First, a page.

China  a leaders had been seeing a buoyant stock market as a key part of its strategic shift to a consumer society with rapidly increasing share ownership.

Now they need a Plan B.

See BBC full story on 7 July 2015.

Untameable China stock market | The Economist report two days ago on trends

The recent Chinese stock market mini-crash has underlined the fundamental role of debt in Chinese share-trading.

The Economist reported that Goldman Sachs reckons outstanding margin financing, at 2.2 trillion yuan ($355 billion) earlier last week, was the equivalent of 12% of the value of all freely traded shares on the market, or 3.5% of China’s GDP.

Both “are easily the highest in the history of global equity markets,” its analysts noted.

With Chinese shadow banks and peer-to-peer lenders also offering cash to investors, the amount of hidden leverage in the market is estimated to be as much as 50% higher. That debt helped fuel the initial stock rally. It is now adding to the pain, as leveraged investors rush to sell their holdings to cover their debts.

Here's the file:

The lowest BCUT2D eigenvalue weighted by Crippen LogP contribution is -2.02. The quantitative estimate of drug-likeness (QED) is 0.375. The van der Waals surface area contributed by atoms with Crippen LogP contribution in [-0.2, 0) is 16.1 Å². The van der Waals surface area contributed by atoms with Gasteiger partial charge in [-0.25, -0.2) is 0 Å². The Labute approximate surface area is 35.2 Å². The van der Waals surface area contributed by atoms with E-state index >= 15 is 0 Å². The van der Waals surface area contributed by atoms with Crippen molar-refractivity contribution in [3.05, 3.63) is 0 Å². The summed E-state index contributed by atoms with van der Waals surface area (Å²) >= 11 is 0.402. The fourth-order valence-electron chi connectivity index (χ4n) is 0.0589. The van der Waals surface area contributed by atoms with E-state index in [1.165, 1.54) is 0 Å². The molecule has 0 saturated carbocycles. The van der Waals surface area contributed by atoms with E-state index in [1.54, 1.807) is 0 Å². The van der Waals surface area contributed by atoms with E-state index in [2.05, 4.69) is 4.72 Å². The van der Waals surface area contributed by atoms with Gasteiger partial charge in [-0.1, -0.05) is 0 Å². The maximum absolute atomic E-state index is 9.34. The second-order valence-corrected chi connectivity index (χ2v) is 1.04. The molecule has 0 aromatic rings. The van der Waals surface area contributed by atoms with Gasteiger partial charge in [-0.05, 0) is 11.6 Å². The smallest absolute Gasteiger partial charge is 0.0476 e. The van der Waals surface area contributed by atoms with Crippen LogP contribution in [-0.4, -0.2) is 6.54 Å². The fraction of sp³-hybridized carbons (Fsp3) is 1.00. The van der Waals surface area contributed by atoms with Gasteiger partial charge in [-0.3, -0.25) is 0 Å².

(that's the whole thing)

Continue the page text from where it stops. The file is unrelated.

The Economist argues the case as to long term impacts on further China economic development as this market confidence struggle plays out.

Go to: http://www.economist.com/news/business-and-finance/21656867-bad-week-chinas-stockmarkets-could-be-felt-years-untameable-market

Also see the BBC for second source economic reports on this China story.






Alarming Monday economic stock market news out of China on 6 July 2015

The Greek Sunday austerity vote may be “peanuts” compared to the market news impact out of China.

There is an Interesting graphic comparison by Bloomberg between the historical changes in Wall Street during 1929 and China in 2015. (see the Bloomberg graphic)

Perhaps the Chinese government may be more successful in intervening today then was the limited private game plan during 1929.

Clearly, there does appear to be a significant confidence sell off in today’s market. The parallels look interesting but need to be tested by time in the year to come before we will know. Here are some interesting statistics. The two graphic stock price trends are separated by 86 years and 7,300 miles, but Chinese financiers are turning to the same playbook according to Bloomberg that were used by their American counterparts to fight a crash that’s wiping out stock-market fortunes on an unprecedented scale.

Investors in China are hoping it works out a lot better this time around.

IN 1929|